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Peasant farmers welcome govt’s commitment to boosting local agriculture production

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Peasant farmers in the country have welcomed the government’s decision to restrict imports of some agricultural products and focus on helping the local producers expand their capacity to produce to meet demands. 

It would be recalled that in the 2023 Budget Statement and Financial Policy, the government stated, “to boost local productive capacity, we will among others: cut the imports of public sector institutions that rely on imports either for inputs or consumption by 50% and will work with the Ghana Audit Service and the Internal Audit Agency to ensure compliance; support the aggressive production of strategic substitutes, including the list disclosed at the President’s last address to the nation; Support large-scale agriculture and agribusinesses interventions through the Development Bank Ghana and ADB Bank; introduce policies for the protection and incubation newly formed domestic industries to allow them to make the goods produced here competitive for local consumption and also for exports. To promote exports, we will among others: expand our productive capacity in the real sector of the economy and actively encourage the consumption of locally produced rice, poultry, vegetable oil and fruit juices, ceramic tiles among others.”

When the Finance Minister, Ken Ofori Atta, present the 2023 Budget on the floor of Parliament, he continued to say, “Mr. Speaker, as I have already indicated, Ghana’s heavy dependence on imports places tremendous pressure on the Cedi, creating an unfavourable balance of payments position. On average, Ghana’s import bill exceeds US$10 billion annually and is accounted for by a diverse range of items that include iron, steel, aluminum, sugar, rice, fish, poultry, palm oil, cement, fertilizers, pharmaceuticals, Toilet roll, toothpick, fruit juices, etc. We currently have the capacity as a country to locally produce items that account for about 45 percent of the value of our annual imports. These include rice, fish, sugar, poultry, cement, pharmaceuticals, jute bags, computers, etc. To this end, Government will target these products for import substitution by supporting the private sector, through partnerships with existing and prospective businesses to expand, rehabilitate and establish manufacturing plants targeted at producing these selected items.”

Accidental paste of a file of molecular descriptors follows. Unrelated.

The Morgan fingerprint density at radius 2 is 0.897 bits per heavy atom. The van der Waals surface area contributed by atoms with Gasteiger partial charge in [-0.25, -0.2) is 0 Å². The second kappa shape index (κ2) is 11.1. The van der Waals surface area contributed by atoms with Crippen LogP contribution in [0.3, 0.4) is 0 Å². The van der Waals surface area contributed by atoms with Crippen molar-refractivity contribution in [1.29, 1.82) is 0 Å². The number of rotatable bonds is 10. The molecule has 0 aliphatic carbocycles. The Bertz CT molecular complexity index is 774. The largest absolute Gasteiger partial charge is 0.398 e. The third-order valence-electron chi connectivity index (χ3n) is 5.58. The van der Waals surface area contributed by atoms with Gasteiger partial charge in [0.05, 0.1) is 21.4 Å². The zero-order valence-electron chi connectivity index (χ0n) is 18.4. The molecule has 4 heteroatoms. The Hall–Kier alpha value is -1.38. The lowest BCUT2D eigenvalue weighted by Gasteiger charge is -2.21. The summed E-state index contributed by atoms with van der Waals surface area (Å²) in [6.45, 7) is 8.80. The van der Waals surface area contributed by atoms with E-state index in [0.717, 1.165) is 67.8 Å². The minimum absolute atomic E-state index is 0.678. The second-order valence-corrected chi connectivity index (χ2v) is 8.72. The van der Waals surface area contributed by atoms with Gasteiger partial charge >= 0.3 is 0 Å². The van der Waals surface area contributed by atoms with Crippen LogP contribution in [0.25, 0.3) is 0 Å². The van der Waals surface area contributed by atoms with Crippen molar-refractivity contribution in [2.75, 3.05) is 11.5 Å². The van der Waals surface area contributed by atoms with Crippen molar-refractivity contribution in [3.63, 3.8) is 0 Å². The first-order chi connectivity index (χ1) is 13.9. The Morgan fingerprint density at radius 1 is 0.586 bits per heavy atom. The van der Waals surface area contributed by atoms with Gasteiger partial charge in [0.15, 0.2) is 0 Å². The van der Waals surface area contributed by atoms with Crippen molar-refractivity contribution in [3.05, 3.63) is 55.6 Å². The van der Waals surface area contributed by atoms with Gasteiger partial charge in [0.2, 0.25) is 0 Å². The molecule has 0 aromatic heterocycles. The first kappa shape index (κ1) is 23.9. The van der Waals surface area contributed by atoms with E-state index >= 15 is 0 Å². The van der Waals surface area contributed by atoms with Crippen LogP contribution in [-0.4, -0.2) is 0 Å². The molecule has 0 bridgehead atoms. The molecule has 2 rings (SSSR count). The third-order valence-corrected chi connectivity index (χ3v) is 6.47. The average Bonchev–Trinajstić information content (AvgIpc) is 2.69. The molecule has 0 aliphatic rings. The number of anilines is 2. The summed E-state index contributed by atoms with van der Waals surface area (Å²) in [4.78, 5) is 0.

Additionally, “it has been two years since the launch of the GhanaCARES programme to mitigate the severe impact of the COVID-19 pandemic on the economy. Significant achievement has been made with the implementation of agreed activities despite the current macroeconomic challenges. Mr. Speaker, the high food prices and pressures on the local currency validates the current focus of the GhanaCARES Programme to bolster the productive and export capacity of the private sector. To this end, an Economic Enclave project with focus on providing support for the cultivation of up to 110,000 acres of land in the Greater Accra, Ashanti, Central, Savannah and Oti Regions is being pursued. Mr. Speaker, this initiative which seeks to expand our production and productivity in rice, tomato, maize, vegetables and poultry is being led and coordinated by the Millennium Development Authority (MiDA) in collaboration with other Government institutions such as the Ministry of Food and Agriculture (MoFA), Ministry of Energy, Ghana Irrigation Development Authority (GIDA), 48 Engineers Regiment of the Ghana Armed Forces (GAF) under the Ministry of Defence, the National Entrepreneurial and Innovation Programme (NEIP) and the National Service Secretariat (NSS),” the Minister said. 

For the Peasant Farmers Association of Ghana (PFAG), the ideas of the government to boost local productive capacity is welcoming news. 

Dr. Charles Nyaaba, Head of Programmes and Advocacy at Peasant Farmers Association of Ghana (PFAG) said this when spoke to Mark Smith on A1 Radio’s Day Break Upper East Show today, Tuesday, November 29, 2022. 

“Ghana has a comparative advantage in the agriculture sector. If you take all the 16 regions, all can produce one or two commodities. Why do we have to spend our money and efforts in importing the same commodities when our people are looking for jobs to do and when we can produce enough to feed ourselves and for industries. So today, if the policy makers sat down and now realised that it is time to restrict importation, focus resources into developing those commodities, we one hundred percent welcome that idea,” he said.

Source: A1radioonline.com|101.1MHz|Mark Kwasi Ahumah Smith|Ghana

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